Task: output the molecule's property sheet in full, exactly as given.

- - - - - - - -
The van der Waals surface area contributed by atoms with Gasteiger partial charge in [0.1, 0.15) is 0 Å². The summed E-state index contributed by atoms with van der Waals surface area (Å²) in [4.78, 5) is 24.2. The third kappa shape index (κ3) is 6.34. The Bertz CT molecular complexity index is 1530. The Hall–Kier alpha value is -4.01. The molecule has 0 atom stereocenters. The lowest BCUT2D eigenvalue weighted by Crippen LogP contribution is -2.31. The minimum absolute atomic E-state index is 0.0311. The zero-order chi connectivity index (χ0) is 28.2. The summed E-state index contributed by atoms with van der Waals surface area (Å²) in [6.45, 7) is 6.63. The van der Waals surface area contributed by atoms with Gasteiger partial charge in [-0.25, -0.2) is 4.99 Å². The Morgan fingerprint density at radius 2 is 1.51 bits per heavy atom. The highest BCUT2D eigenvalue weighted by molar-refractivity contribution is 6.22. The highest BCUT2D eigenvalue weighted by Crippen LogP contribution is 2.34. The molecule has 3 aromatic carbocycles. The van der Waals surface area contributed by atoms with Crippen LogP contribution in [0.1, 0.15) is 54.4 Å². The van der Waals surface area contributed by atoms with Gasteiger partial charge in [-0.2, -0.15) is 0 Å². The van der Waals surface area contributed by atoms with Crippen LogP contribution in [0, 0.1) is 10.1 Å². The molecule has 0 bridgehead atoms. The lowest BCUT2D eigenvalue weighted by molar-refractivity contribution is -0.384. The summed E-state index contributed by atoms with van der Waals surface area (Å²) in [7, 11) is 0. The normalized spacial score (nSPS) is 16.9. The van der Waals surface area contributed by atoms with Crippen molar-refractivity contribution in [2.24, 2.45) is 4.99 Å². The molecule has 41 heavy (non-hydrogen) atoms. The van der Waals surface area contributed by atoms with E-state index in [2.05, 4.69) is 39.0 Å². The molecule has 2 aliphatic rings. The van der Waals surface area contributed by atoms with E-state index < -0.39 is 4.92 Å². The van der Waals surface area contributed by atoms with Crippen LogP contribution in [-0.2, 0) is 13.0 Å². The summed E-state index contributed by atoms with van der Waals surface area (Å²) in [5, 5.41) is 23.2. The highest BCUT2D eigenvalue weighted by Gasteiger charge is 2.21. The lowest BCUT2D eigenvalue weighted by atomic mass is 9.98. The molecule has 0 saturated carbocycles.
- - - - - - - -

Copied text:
The van der Waals surface area contributed by atoms with Gasteiger partial charge in [0.1, 0.15) is 0 Å². The summed E-state index contributed by atoms with van der Waals surface area (Å²) in [4.78, 5) is 24.2. The third kappa shape index (κ3) is 6.34. The Bertz CT molecular complexity index is 1530. The Hall–Kier alpha value is -4.01. The molecule has 0 atom stereocenters. The lowest BCUT2D eigenvalue weighted by Crippen LogP contribution is -2.31. The minimum absolute atomic E-state index is 0.0311. The zero-order chi connectivity index (χ0) is 28.2. The summed E-state index contributed by atoms with van der Waals surface area (Å²) in [6.45, 7) is 6.63. The van der Waals surface area contributed by atoms with Gasteiger partial charge in [-0.25, -0.2) is 4.99 Å². The Morgan fingerprint density at radius 2 is 1.51 bits per heavy atom. The highest BCUT2D eigenvalue weighted by molar-refractivity contribution is 6.22. The highest BCUT2D eigenvalue weighted by Crippen LogP contribution is 2.34. The molecule has 3 aromatic carbocycles. The van der Waals surface area contributed by atoms with Crippen LogP contribution in [0.1, 0.15) is 54.4 Å². The van der Waals surface area contributed by atoms with Gasteiger partial charge in [-0.2, -0.15) is 0 Å². The van der Waals surface area contributed by atoms with Crippen LogP contribution in [0, 0.1) is 10.1 Å². The molecule has 0 bridgehead atoms. The lowest BCUT2D eigenvalue weighted by molar-refractivity contribution is -0.384. The summed E-state index contributed by atoms with van der Waals surface area (Å²) in [7, 11) is 0. The normalized spacial score (nSPS) is 16.9. The van der Waals surface area contributed by atoms with Crippen molar-refractivity contribution in [2.24, 2.45) is 4.99 Å². The molecule has 41 heavy (non-hydrogen) atoms. The van der Waals surface area contributed by atoms with E-state index in [2.05, 4.69) is 39.0 Å². The molecule has 2 aliphatic rings. The van der Waals surface area contributed by atoms with E-state index < -0.39 is 4.92 Å². The van der Waals surface area contributed by atoms with Crippen LogP contribution in [-0.2, 0) is 13.0 Å². The summed E-state index contributed by atoms with van der Waals surface area (Å²) in [5, 5.41) is 23.2. The highest BCUT2D eigenvalue weighted by Gasteiger charge is 2.21. The lowest BCUT2D eigenvalue weighted by atomic mass is 9.98. The molecule has 0 saturated carbocycles.